Gogoi made headlines in 2008 when he received the Shanmugam Manjunath Integrity Award for his fight against corruption. In 2010, he got the national RTI Award from the Public Cause Research Foundation for his role in exposing the Rs 1.25 crore scam in the Sampoorna Gram Rozgar Yojna and the 60 lakh scam in the Indira Awas Yojana. He also raised the issue of big dams on the Brahmaputra, which was later picked up by political parties. “We will not allow big dams to come up on the Brahmaputra,” Gogoi told TEHELKA last November. “The Northeast requires only 750 MW of power against the 70,000 MW planned from the dams in Arunachal. Damming the river will create big problems.”

Such high commitment to citizenship has its price. Gogoi seldom makes time to visit his four-year-old son Naushiketa. “Initially my son wouldn’t even recognise me,” admits Gogoi. His wife is an associate professor at a college in Guwahati and the sole earning member of the family. “I miss my family a lot. I know I’m not a good father, husband or son. But I have to make this sacrifice for the benefit of thousands of Assamese,” says Gogoi.

IN GUWAHATI, comments about Gogoi tend to be caustic. “He asked the people to take up arms against the government”, “He asked the people to pray for the chief minister’s death when he was undergoing heart surgery”, “Why did he bring 20,000 tribals inside the city?” are common refrains. Step out of the city limits and you will hear more favourable comments such as “He is working hard for us” and “He wants to get our rights back.”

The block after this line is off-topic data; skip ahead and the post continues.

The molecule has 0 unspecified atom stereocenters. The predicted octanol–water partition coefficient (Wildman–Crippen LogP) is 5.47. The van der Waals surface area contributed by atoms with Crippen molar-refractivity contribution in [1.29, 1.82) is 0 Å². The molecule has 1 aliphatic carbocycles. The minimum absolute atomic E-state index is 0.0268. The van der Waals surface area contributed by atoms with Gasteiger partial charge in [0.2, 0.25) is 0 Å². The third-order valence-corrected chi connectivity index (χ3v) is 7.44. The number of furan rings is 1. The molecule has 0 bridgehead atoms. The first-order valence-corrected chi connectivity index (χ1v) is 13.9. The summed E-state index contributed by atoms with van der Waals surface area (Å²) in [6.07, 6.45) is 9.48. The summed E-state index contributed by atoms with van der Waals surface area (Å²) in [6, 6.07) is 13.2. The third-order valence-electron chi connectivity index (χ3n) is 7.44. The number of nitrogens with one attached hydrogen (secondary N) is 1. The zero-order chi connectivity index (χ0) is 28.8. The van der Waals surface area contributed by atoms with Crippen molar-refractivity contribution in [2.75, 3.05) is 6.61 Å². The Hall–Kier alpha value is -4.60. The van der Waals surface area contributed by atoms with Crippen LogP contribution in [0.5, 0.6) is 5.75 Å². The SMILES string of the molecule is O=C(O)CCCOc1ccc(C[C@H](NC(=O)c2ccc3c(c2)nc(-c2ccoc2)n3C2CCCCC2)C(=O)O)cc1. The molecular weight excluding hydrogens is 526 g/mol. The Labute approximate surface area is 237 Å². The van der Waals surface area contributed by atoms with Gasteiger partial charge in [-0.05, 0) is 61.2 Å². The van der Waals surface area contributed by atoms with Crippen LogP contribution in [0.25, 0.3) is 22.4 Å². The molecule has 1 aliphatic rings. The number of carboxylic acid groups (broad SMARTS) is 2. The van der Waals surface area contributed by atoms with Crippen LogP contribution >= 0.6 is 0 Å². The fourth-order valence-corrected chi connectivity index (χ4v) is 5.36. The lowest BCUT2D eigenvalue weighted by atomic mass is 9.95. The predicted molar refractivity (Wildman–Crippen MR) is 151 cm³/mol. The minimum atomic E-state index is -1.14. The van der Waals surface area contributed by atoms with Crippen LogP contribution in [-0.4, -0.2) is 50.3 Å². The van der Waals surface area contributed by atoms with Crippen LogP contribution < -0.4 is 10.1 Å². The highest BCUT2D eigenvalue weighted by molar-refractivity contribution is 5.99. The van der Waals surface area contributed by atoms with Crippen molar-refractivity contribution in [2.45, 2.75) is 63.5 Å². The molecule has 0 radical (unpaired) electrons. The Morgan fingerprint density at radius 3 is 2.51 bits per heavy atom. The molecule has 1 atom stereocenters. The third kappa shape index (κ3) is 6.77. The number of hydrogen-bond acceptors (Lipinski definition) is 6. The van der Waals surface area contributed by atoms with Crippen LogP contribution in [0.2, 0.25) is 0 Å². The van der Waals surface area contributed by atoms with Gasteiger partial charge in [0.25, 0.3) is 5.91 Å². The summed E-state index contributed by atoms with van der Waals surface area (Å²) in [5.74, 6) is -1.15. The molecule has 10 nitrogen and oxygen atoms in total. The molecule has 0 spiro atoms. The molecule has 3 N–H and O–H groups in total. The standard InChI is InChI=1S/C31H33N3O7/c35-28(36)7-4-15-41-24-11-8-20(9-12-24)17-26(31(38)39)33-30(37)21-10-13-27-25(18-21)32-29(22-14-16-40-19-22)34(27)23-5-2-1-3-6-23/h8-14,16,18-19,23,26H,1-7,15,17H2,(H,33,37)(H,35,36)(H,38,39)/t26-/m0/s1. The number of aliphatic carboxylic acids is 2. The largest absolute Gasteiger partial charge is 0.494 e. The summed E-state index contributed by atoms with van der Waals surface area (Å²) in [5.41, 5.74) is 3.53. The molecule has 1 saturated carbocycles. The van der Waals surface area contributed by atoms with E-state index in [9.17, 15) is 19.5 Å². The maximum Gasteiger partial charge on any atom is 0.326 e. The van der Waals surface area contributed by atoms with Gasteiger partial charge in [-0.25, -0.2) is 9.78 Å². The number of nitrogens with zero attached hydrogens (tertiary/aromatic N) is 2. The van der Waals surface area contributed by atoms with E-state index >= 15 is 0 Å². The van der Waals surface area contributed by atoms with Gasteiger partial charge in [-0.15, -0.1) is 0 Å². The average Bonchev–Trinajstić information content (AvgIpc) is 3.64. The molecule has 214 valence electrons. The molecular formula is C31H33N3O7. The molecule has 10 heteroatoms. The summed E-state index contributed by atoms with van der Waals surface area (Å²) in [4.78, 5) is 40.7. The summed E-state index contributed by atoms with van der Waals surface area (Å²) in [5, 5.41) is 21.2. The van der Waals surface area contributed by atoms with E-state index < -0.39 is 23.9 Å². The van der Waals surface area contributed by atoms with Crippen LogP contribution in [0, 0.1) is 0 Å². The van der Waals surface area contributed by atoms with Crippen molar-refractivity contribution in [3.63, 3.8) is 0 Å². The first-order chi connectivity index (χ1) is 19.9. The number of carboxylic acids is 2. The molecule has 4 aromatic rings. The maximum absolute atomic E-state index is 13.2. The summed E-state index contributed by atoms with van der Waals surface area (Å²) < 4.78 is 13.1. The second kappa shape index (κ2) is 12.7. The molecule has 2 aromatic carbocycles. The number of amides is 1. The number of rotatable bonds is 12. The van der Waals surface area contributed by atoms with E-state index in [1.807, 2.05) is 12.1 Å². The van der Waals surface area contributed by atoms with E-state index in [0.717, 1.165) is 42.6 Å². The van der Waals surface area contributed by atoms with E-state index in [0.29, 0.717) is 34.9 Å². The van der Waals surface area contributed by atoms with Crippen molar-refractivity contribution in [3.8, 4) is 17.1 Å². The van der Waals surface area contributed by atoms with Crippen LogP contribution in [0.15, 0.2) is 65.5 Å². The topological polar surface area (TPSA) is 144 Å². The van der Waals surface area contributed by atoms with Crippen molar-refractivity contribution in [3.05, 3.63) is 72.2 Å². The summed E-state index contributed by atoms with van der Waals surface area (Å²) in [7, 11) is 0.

‘I know I’m not a good father or husband. But I have to make this sacrifice for the benefit of thousands of Assamese,’ says Gogoi

Gogoi’s supporters are clearly not suave city dwellers. His base is among the peasants and tribals. “We went to the secretariat because the indigenous people in the hills wanted us to help,” says KMSS president Raju Borah. “The government is spreading all kind of rumours to portray us as a violent outfit.”

In April 2010, a secret intelligence report of the Assam government alleged that Gogoi had close connections with the Maoists. He had challenged the government to prove its allegation. Major social activists like Sandeep Pandey and Medha Patkar came out in his support. The government had to drop the charges. What added fuel to the fire was a press release issued by exiled ULFA leader Paresh Baruah, who likened Gogoi to Martin Luther King Jr. This prompted Chief Minister Tarun Gogoi to paint him as an ULFA sympathiser.

“I’m a non-political Leftist who draws inspiration from Mahatma Gandhi and Jaiprakash Narayan,” he says. For his part, Gogoi maintains that he is apolitical. “We are clear in our objectives. We are fighting for the rights of peasants and farmers. We have no plans to enter mainstream politics but will try our best to influence polices.” He quickly adds that the KMSS will take its next major decision in 2015. Whether that would be political in nature or not is something he is not willing to talk about. Like a typical neta, Gogoi says, “Only time will tell.”

Kunal Majumder is a Correspondent with Tehelka.